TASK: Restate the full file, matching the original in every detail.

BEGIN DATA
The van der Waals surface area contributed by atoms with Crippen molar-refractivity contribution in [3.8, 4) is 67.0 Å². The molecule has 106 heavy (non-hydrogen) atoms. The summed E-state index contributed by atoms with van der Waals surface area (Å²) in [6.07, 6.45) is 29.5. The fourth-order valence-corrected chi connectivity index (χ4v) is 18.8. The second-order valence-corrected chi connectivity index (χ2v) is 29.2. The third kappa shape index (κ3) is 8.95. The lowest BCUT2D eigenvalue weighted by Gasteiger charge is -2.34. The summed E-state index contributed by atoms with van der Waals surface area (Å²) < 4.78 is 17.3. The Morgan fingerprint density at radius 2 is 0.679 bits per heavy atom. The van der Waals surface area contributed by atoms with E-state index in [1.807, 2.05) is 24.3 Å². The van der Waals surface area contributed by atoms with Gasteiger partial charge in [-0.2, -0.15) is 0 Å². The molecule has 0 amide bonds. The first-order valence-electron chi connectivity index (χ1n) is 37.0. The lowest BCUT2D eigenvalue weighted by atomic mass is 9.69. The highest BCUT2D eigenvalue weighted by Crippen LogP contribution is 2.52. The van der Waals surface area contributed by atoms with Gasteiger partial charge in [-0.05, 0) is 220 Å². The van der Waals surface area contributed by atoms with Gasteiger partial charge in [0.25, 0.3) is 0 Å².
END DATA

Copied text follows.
The van der Waals surface area contributed by atoms with Crippen molar-refractivity contribution in [3.8, 4) is 67.0 Å². The molecule has 106 heavy (non-hydrogen) atoms. The summed E-state index contributed by atoms with van der Waals surface area (Å²) in [6.07, 6.45) is 29.5. The fourth-order valence-corrected chi connectivity index (χ4v) is 18.8. The second-order valence-corrected chi connectivity index (χ2v) is 29.2. The third kappa shape index (κ3) is 8.95. The lowest BCUT2D eigenvalue weighted by Gasteiger charge is -2.34. The summed E-state index contributed by atoms with van der Waals surface area (Å²) < 4.78 is 17.3. The Morgan fingerprint density at radius 2 is 0.679 bits per heavy atom. The van der Waals surface area contributed by atoms with E-state index in [1.807, 2.05) is 24.3 Å². The van der Waals surface area contributed by atoms with Gasteiger partial charge in [-0.2, -0.15) is 0 Å². The molecule has 0 amide bonds. The first-order valence-electron chi connectivity index (χ1n) is 37.0. The lowest BCUT2D eigenvalue weighted by atomic mass is 9.69. The highest BCUT2D eigenvalue weighted by Crippen LogP contribution is 2.52. The van der Waals surface area contributed by atoms with Gasteiger partial charge in [-0.05, 0) is 220 Å². The van der Waals surface area contributed by atoms with Gasteiger partial charge in [0.25, 0.3) is 0 Å².